Although the homeschooling ban dates to Hitler, the current German government has endorsed it fully. In 2003, the German Supreme Court handed down the Konrad decision in which “religiously or philosophically motivated” homeschooling was banned.
Four years later, the German Federal Parliament changed a key provision of German child protection law, making it easier for children to be taken away from their parents for supposed “educational neglect.” In that same year, the case of Katerina Plett, a homeschooling mother who moved with her children to Austria while her husband maintained the family residence in Germany, made its way to the highest criminal court in Germany.
That ruling said “the general public has an interest in thwarting the development of religiously or motivated parallel societies” and “integrating minorities in that regard.”
The court, stunningly, said homeschooling was a form of “child endangerment,” so authorities were justified in using force to take children.
Michael Farris, HSLDA founder, said although the case is in Germany, others should be concerned.
“I want the American homeschool community and other friends of liberty to take note – this mindset isn’t limited to Germany. Many U.S. policymakers and academics agree. … They are even working to see them realized here. So far, thankfully, homeschooling isn’t a legitimate reason (anymore) for the government to kidnap your children if they don’t go to state approved schools,” Farris said.
Donnelly said there are “already too many voices in the United States that want to advance the idea that the state must control education for the safety of the state or other reasons.”
“And this is the same rationale of the German government in perpetrating deplorable acts like this,” he said. “Why should we think it couldn’t or won’t happen here?”
Donnelly asked further: “Can’t a government that can order you to get health care tell you that you don’t qualify for certain life-saving treatments, tell parents they can’t allow their children to get certain kinds of counseling or that they must have a particular kind of medical treatments or that certain religious speech is intolerant and may not be permitted or must be punished, or that only national curricular standards are acceptable for all children, etc. – can’t a government like that order you to send your children to school? And then punish you if you don’t?”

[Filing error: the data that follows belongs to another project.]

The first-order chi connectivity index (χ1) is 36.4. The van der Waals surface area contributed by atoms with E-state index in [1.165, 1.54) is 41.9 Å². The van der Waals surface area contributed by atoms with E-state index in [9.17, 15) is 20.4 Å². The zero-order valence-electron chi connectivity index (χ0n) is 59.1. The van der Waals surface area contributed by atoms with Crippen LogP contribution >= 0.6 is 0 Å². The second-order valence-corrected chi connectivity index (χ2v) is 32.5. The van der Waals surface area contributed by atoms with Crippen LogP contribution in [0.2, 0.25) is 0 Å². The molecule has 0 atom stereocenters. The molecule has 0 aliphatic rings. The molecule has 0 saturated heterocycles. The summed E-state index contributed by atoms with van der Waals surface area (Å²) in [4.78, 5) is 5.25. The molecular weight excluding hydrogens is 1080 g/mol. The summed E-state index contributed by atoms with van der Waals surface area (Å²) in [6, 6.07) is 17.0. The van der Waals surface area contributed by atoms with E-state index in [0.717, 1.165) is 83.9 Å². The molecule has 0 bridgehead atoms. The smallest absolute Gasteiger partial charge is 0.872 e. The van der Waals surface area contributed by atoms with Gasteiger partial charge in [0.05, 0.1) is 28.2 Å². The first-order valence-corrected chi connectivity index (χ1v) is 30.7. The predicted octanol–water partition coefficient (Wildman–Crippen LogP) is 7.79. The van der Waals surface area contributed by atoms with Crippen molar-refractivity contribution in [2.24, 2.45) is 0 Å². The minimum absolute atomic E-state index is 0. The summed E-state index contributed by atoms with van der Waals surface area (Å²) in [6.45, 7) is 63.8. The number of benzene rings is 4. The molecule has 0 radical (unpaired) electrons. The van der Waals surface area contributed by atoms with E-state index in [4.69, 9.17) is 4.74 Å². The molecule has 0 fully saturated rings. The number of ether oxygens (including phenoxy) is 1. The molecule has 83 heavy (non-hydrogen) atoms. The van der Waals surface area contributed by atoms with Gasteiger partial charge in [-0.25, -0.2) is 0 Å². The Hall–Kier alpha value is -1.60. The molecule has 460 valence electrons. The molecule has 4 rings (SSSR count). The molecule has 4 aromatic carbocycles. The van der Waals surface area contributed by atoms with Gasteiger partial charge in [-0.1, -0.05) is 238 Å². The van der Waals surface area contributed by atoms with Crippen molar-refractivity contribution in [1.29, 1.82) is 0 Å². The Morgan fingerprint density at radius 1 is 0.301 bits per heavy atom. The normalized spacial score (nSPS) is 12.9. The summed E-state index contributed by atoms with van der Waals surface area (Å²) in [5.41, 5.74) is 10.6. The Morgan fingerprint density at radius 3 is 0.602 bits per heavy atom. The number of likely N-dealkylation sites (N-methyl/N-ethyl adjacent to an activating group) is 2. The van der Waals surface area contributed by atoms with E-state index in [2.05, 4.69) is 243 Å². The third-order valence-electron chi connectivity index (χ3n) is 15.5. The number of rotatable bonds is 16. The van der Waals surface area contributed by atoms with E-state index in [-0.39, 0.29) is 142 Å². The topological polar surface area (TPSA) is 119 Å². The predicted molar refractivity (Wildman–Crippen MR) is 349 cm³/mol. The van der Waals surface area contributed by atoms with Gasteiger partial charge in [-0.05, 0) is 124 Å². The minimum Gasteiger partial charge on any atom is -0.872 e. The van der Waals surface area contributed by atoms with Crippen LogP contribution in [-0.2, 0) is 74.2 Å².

The raid, which took place Aug. 29 at 8 a.m. as the children were beginning their day’s classes, has been described by observers as “brutal and vicious.”
A team of 20 social workers, police and special agents stormed the family’s home. HSLDA reported a Judge Koenig, who is assigned to the Darmstadt family court, signed an order authorizing the immediate seizure of the children by force.
The German judge authorized the raid because the parents didn’t cooperate “with the authorities to send the children to school.”
HSLDA said the judge also authorized the use of force against the children reasoning that such force might be required because the children had “adopted the parents’ opinions” regarding homeschooling and that “no cooperation could be expected” from either the parents or the children.
The HSLDA has posted online a list of contacts for various German officials linked to the case, including the telephone number for the German embassy in Washington.
Farris added: “Germany has simply not met its obligations under these treaties or as a liberal democracy. HSLDA and I will do whatever we can to help this family regain custody of their children and ensure that they are safe from this persecution. This case demonstrates conclusively why the Romeike asylum case is so important. Families in Germany need a safe place where they can educate their children in peace.”
As WND reported, the Romeike case has been submitted to the U.S. Supreme Court. In 2010, an immigration judge granted asylum in the U.S. to the family, which fled Germany because their children were forced to go to public schools.
The Obama administration, unhappy with the outcome, appealed and obtained an order from a higher court that the family must return to Germany. The Obama administration has argued in court parents essentially have no right to determine how and what their children are taught, leaving the authority with the government.
See a report on the Romeikes:
It was in 1937 when Adolf Hitler said: "The youth of today is ever the people of tomorrow. For this reason we have set before ourselves the task of inoculating our youth with the spirit of this community of the people at a very early age, at an age when human beings are still unperverted and therefore unspoiled. This Reich stands, and it is building itself up for the future, upon its youth. And this new Reich will give its youth to no one, but will itself take youth and give to youth its own education and its own upbringing."